Jun 30, 2018 rated it liked it
Shelves: simplicity
This is a quick and gentle read on ways to declutter your home, with the spirit of making it easier for your loved ones to deal with your possessions after you die.

I was a bit anxious about reading this book, because my mother passed away two years ago and I still have a lot of her possessions that I need to sort through, but I was relieved by the author's calm and soothing tone. She tells stories of the "death cleanings" she's experienced, and the steps she's taken to sort her own things so th
Sep 05, 2017 rated it liked it
"Save your favorite dildo--but throw away the other fifteen!" is a jarring bit of advice from this brief and rather charming book by Swedish granny who gives her age as "between eighty and one hundred years old." In it, she explains her philosophy of downsizing and giving things away to reduce the work (emotional and otherwise) of cleaning up after her death.

I've never read the primary comp title for this book--The Life-Changing Magic of Tidying Up--because I am already a clean person and don't
May 22, 2018 rated it it was amazing
I read about this in the New York Times awhile ago and it sounded like it might be the right thing for members of my family. Margareta is a friendly guide but she can be refreshingly tart. She’s completed death cleaning three times in her life, twice for other people. She is matter-of-fact about death, the most predictable thing about our life. She allows us to see how this death cleaning can concentrate the experience of life, and can often increase our pleasure by forcing the recognition that ...more
I’ve been practicing döstädning (death cleaning) for years without knowing it. My two sisters and I were responsible for cleaning out our parents’ home 20 years ago and we were all inspired by that experience to cut down (or at least try to cut down) on our own clutter load. We’ve had varying degrees of success.

Spring may arrive someday soon here in Western Canada and I needed some inspiration to get me back in the swing of things, purging the unnecessary accumulations of the past year, sorting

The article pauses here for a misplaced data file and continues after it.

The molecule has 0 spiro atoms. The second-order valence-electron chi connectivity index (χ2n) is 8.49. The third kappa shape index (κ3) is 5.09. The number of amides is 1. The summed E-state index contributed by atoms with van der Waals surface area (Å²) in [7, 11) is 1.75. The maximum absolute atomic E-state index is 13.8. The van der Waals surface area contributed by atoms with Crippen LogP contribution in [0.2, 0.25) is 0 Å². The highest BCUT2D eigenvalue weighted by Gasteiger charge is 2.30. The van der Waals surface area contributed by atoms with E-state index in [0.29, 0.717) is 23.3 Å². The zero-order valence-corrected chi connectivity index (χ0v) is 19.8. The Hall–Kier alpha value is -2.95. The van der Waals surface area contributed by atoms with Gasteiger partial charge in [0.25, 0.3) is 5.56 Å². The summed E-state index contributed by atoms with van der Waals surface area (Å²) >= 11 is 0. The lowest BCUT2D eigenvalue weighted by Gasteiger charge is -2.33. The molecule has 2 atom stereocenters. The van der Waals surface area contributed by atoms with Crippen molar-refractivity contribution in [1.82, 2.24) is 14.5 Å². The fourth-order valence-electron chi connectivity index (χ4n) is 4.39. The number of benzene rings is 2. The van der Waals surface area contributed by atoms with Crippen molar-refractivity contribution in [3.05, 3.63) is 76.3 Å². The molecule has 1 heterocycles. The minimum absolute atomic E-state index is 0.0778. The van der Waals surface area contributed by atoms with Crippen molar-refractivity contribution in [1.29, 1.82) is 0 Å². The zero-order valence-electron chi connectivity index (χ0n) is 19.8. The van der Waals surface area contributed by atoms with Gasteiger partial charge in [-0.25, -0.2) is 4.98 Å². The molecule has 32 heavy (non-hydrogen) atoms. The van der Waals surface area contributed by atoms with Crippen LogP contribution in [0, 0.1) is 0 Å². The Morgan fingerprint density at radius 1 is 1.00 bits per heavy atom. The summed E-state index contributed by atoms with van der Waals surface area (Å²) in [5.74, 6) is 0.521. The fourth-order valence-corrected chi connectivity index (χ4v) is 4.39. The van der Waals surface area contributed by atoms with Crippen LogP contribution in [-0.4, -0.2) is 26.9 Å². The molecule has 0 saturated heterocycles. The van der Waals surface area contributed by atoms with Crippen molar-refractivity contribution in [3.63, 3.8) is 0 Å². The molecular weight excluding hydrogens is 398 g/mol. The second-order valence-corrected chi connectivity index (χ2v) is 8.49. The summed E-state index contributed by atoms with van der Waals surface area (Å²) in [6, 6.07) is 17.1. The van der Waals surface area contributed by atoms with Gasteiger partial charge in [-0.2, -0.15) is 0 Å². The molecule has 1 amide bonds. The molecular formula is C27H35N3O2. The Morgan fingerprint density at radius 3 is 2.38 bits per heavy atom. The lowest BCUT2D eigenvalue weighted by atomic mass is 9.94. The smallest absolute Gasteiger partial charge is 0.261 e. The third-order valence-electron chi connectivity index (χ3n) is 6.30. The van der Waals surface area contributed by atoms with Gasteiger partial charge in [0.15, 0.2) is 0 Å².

May 23, 2018 rated it really liked it  ·  review of another edition
Shelves: practical
Recently one of my sisters told me that our mother had started sorting through her desk and throwing out old photos—those she could no longer recall where they’d been taken and/or who was in them. “You know, that Swedish death cleaning thing,” my sister said. Just after that conversation I happened upon Trish’s ( excellent review of Margareta Magnusson’s book and decided I needed to read it for myself.

It doesn’t take long—a couple of hours—but is no less
Jan 31, 2018 rated it it was ok
I love the gentle art of Swedish death cleaning. The idea of it, that is. Not so much the book, though. I gave it two stars just because I think it's a good idea, even if really poorly executed. Thankfully, I won this book in a giveaway and didn't waste my own money on it. As a public service, I will save you the the cost of the book with a quick summary. I'd say that I'm also saving you time, but this book took literally 40 minutes to read - and that included my husband interrupting me to come ...more
Jan 05, 2018 rated it it was amazing
Shelves: home, my-copy, memoir
I loved this book. The gentle voice of the writer reminded me so much of my German mother in law. It was lovely and inspiring. It is funny because I disliked Marie Kondo’s book so much I really couldn’t read it at all. But this I loved. It is kind of inspiring and I feel like I need to do some death cleaning of my own.
Laurie Anderson
A short and delightful book written by an elderly artist who has had a full life and is downsizing. She takes the reader through her processes of sorting, donating, destroying, repurposing and keeping the objects in her home. There are just enough anecdotes to keep the writing lively.

I was very sad when the book ended and desperately wish I could invite Margareta Magnusson over for coffee and cake.

Fans of Marie Kondo will like this one, too.
Alex ☣ Deranged KittyCat ☣
I thought this would be something like Marie Kondō's throw away everything style, but I'm not ready yet for death cleaning. Maybe some other time. *shrug* ...more
Oct 25, 2017 rated it really liked it
This book is a helpful, fun, quick read for anyone intrigued by the Kon-mari craze of "tidying up."

I have watched my parents "death clean" after their parents and one of their siblings (although they did not use that term). They were overwhelmed by the tasks left to them and seemed determined not to let history repeat itself with their own belongings. Only time will tell if they succeed, however. It already seems that as each year passes, they become more attached to their belongings - or worse
Emma Sea
Jan 25, 2018 rated it really liked it
Shelves: pn-library
I love Magnusson's voice in this: very unique and quirky. I'd like to be like her when I am "between 80 and 100". ...more
Leigh Anne
Jan 27, 2018 rated it really liked it
More a why-to than a how-to, but definitely gentle.

Readers expecting the next Marie Kondo guide will find themselves disappointed by this short, sweet little treatise on tidying up. Everyone else will be charmed by Magnusson's musings on mortality, and the pearls of wisdom that come scattered therein. Death-cleaning is a thing Swedish people do: it's very important to them not to leave a mess behind for other people to deal with. From their pov, this is an act of love, sparing whoever deals with